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Financial management

Good financial management involves being able to review financial information, effectively manage funds, implement sound financial practises and understand your club’s financial position and obligations.

Financial reporting

All organisations should produce a profit and loss account (sometimes called an income and expense account) showing the funds received and spent in a set period. Ideally organisations should produce a balance sheet, showing assets such as cash in the bank, and liabilities such as loans.

Keeping good data

Any report prepared is only as good as the data entered. For example a club has signed a contract with a tradesman to build a portable storage shed. Although no payment has been made, financial statements prepared SHOULD show the amount payable as a liability. If the amount payable is not included in the financial statements, the cash position looks considerably more favourable and the money could be spent, leaving the club with a shortfall.

Preparing and reviewing financial statements

Time constraints within smaller organisations, or perhaps the difficulty in finding experienced bookkeeping assistance, often results in minor errors in the financial statements. When preparing or reviewing financial statements, think about the following:

  • Are there any expenses not yet paid but due soon that should be included in the financial statements? Amend the financial statements to include the amount owing.
  • Has any unbanked cash on hand been included in the financial statements? Amend the financial statements to include the amount not banked.
  • Are there items in the balance sheet of the financial statements that were there last year, are still there this year and you think the amounts are wrong? There may be some accounting processes that need to be performed, such as clearing last year’s creditors, or depreciating assets. Go through each balance sheet item and make adjustments, or seek assistance from someone with relevant experience.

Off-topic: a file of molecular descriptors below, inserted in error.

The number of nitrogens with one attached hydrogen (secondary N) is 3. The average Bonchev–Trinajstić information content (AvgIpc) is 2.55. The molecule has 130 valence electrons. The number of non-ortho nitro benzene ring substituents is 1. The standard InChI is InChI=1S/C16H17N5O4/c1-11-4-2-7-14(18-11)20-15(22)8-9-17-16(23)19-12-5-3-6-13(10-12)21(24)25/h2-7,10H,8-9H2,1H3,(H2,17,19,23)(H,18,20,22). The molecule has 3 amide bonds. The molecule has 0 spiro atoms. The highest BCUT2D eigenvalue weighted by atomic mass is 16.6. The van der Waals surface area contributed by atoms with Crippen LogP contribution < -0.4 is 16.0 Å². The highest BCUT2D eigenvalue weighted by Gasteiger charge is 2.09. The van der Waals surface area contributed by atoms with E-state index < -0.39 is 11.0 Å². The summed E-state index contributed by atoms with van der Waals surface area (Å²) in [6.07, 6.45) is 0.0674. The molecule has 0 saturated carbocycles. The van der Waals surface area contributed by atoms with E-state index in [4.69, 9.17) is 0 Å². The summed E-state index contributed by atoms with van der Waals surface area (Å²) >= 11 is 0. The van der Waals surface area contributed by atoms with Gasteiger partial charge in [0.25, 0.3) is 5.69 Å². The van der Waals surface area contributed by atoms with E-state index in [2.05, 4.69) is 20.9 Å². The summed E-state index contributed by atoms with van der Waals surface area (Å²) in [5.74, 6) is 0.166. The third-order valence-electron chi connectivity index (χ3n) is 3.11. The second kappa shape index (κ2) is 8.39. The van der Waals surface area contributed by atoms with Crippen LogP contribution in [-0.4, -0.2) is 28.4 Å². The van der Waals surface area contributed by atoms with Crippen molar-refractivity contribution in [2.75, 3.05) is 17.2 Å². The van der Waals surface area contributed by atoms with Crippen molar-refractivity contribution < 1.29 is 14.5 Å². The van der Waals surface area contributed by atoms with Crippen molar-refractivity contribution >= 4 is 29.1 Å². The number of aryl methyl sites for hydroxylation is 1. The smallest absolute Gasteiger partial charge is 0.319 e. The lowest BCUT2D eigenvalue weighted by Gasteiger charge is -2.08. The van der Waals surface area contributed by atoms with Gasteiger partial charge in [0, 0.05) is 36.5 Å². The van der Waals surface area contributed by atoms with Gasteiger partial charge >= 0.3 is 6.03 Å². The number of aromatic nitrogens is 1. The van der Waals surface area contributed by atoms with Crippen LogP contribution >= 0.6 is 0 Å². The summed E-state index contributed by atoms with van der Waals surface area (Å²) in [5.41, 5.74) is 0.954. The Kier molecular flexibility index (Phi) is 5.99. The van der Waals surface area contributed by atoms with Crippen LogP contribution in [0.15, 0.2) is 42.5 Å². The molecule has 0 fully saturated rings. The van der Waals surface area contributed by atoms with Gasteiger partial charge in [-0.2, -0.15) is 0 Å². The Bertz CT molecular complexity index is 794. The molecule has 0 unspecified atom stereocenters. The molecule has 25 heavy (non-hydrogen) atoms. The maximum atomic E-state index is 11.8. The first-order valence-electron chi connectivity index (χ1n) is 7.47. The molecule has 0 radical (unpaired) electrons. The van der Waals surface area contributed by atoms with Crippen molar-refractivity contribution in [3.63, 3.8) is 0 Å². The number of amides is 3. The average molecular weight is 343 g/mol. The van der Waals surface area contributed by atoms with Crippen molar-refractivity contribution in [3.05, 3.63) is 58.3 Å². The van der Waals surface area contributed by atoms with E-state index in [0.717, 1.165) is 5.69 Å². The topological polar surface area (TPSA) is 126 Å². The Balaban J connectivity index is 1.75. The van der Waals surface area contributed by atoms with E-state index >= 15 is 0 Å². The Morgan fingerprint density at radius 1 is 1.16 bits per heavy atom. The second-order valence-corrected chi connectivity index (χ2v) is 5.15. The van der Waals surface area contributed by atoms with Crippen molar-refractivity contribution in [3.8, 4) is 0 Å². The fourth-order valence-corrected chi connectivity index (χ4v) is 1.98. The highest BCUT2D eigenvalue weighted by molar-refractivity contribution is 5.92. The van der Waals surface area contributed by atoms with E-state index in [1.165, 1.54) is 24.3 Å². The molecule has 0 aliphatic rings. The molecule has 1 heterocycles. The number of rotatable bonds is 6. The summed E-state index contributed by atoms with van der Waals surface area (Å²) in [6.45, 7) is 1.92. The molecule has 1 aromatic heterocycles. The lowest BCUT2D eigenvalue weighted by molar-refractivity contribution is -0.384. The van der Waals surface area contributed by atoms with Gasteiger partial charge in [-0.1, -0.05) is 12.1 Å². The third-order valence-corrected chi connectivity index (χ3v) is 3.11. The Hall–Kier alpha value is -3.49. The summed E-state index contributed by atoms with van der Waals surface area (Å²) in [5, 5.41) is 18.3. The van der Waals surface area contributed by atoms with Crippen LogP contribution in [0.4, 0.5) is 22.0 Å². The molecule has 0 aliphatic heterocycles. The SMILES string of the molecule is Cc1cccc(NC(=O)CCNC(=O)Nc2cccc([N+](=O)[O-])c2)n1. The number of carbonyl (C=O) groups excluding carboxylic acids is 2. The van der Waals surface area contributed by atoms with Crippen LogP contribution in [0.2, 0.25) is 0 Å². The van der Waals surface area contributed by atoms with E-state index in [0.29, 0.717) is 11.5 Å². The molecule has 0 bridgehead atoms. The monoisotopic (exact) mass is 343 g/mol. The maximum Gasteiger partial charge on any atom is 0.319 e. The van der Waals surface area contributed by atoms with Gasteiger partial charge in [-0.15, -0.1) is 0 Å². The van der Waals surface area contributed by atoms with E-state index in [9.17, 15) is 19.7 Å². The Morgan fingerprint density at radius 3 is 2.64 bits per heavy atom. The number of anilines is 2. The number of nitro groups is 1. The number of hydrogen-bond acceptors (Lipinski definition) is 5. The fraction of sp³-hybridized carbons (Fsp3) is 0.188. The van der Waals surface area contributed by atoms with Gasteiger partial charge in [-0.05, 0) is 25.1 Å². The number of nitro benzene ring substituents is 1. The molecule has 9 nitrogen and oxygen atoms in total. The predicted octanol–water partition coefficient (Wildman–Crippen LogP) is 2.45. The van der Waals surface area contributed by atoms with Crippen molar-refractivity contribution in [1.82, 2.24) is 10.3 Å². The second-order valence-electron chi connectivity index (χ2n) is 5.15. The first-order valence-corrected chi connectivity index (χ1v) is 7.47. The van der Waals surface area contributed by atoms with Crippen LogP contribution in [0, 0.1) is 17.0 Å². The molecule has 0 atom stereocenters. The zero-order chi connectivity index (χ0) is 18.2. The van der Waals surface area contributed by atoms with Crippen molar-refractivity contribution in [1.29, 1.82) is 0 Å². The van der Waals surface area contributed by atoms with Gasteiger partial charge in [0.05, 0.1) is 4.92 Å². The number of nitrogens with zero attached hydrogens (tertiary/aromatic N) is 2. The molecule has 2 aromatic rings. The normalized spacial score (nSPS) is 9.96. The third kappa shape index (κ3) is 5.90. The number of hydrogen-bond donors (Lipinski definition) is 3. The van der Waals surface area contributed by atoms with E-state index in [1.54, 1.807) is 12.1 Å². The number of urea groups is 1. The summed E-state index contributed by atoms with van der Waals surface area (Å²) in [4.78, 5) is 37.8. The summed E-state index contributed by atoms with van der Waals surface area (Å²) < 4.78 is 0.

How often should reports be prepared?

Ideally, a club should produce monthly financial reports. If that’s impractical, quarterly or biannually should be acceptable. External users such as banks, government and suppliers will generally only require financial statements to be provided annually. However, preparing reports less regularly means a club loses the benefits of up-to-date decision-making information. Infrequent reporting can also result in cash shortfalls, loss of source records and even fraud.

Asset management

Assets are items owned by an organisation. They can include cash at bank, plant and equipment, and accounts receivable. As the finance director your role is to manage and monitor these assets.

Consider these tips to help administer your club’s assets.

  • Asset register - Do you have a register or list detailing your club’s equipment including purchase date, purchase price and where it is stored?
  • Lease records - If you lease equipment, do you maintain records of when the lease expires and what (if any) lump sum may be payable to acquire the equipment?
  • Equipment replacement - Have you planned the cost impact of replacing ageing equipment?